— The Memoirs of Madame de Montespan, Complete • Madame La Marquise De Montespan

... were, the trio were back on deck just in time to witness the final manoeuvre of the seventy-footer. That craft, not moving very fast, suddenly veered in ...
— The Motor Boat Club and The Wireless - The Dot, Dash and Dare Cruise • H. Irving Hancock

... the dauphin of the Temple. It was perfectly well known that every time the royal orphan sought to make himself known to his family, a sham Louis XVII. was immediately brought forward—an impostor like the person the jury was called upon to judge—and by this manoeuvre public opinion was changed, and the voice of the real son of Louis XVI. was silenced." At the opening of the court an advocate appeared on behalf of this second pretender; but after a short ...
— Celebrated Claimants from Perkin Warbeck to Arthur Orton • Anonymous

... afternoon Margaret was down among the rose-bushes, where Lawrence had joined her, after Rose had executed that inexplicable feminine manoeuvre of denying herself ...
— "George Washington's" Last Duel - 1891 • Thomas Nelson Page

... agree that, on whole, have spent a happy day. Debate spasmodically dull. Prince ARTHUR could not lift it out of the rut, nor GRANDOLPH either. Only Mr. G. shone with effulgent light through gloom of evening. Principal result of manoeuvre, beyond giving fillip to majority, is that a day will be filched from meagre holidays, and House must needs ...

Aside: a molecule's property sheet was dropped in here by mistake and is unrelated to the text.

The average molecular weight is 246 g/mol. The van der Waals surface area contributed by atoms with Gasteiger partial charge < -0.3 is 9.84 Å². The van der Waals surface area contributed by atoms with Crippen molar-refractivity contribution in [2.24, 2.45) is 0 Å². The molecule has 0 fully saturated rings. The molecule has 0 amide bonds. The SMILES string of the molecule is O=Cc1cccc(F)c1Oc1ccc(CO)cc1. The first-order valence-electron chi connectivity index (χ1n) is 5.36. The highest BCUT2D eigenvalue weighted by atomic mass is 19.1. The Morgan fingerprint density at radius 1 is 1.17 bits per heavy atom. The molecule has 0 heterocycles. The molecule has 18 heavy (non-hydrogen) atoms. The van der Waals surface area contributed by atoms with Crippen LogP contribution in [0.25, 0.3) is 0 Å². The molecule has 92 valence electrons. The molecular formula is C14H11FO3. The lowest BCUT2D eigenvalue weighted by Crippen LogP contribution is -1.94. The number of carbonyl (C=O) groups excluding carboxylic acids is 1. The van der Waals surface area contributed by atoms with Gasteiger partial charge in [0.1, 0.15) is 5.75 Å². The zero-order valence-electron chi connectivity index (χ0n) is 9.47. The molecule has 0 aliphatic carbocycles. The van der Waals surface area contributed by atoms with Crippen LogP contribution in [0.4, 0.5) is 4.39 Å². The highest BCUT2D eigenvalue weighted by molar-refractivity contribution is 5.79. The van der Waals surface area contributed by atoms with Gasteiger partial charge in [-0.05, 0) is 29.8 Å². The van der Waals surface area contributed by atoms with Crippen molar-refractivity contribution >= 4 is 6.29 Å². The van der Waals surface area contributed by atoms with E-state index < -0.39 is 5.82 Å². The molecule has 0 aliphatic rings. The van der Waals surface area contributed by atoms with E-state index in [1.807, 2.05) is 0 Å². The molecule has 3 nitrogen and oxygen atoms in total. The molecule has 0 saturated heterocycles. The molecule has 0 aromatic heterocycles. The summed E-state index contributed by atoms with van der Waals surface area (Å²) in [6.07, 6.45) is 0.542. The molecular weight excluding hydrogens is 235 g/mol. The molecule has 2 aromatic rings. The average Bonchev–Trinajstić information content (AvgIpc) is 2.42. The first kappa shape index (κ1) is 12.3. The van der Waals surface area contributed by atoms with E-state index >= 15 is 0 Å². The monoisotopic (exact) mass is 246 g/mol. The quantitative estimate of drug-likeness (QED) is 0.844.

— Punch, or the London Charivari, Vol. 104, April 8, 1893 • Various

... other division, with the baggage and artillery, crossed lower down, at Cheadle, on a hastily constructed bridge, and the two columns joined that evening at Macclesfield. Here Lord George Murray succeeded in misleading the Duke of Cumberland as to his intentions by a dexterous manoeuvre. Advancing with a portion of his force he dislodged and drove before him the Duke of Kingston and a small party of English horse posted at Congleton, and pursued them some distance along the ...
— Bonnie Prince Charlie - A Tale of Fontenoy and Culloden • G. A. Henty

... come! In the very end of May, Loudon, privately aiming for Glatz, breaks in upon Silesia again,—a long way to eastward of Fouquet, and as if regardless of Glatz. Upon which, Fouquet, in dread for Schweidnitz and perhaps Breslau itself, hastened down into the Plain Country, to manoeuvre upon Loudon; but found no Loudon moving that way; and, in a day or two, learned that Landshut, so weakly guarded, had been picked up by a big corps of Austrians; and in another day or two, that Loudon (June 7th) had blocked Glatz,—Loudon's ...
— History of Friedrich II. of Prussia, Vol. XX. (of XXI.) • Thomas Carlyle

... since. He struck me as an exceedingly harmless creature, with large capabilities for blundering. He would not step on a fly maliciously, yet poor Mrs. Robertson acted as if I were near an ogre who might devour me at a mouthful. How she did manoeuvre to keep that big fellow away! and what a homily she gave me on our way home! It all seems so absurd. I wish papa would not take such things so seriously, for I can't see any harm in making ...
— The Earth Trembled • E.P. Roe

... a wide, sweeping curve, tending back toward the river and the lakes. As before, only somewhat sooner, his alarm subsided and his confidence, along with his curiosity, returned. He repeated his former manoeuvre of doubling back a little way upon his trail, then again lay down to wait for the passing of ...
— The House in the Water - A Book of Animal Stories • Charles G. D. Roberts

... was unmistakable in meaning, though it was impossible to be written down; and I at once executed the manoeuvre I have recommended. ...
— St Ives • Robert Louis Stevenson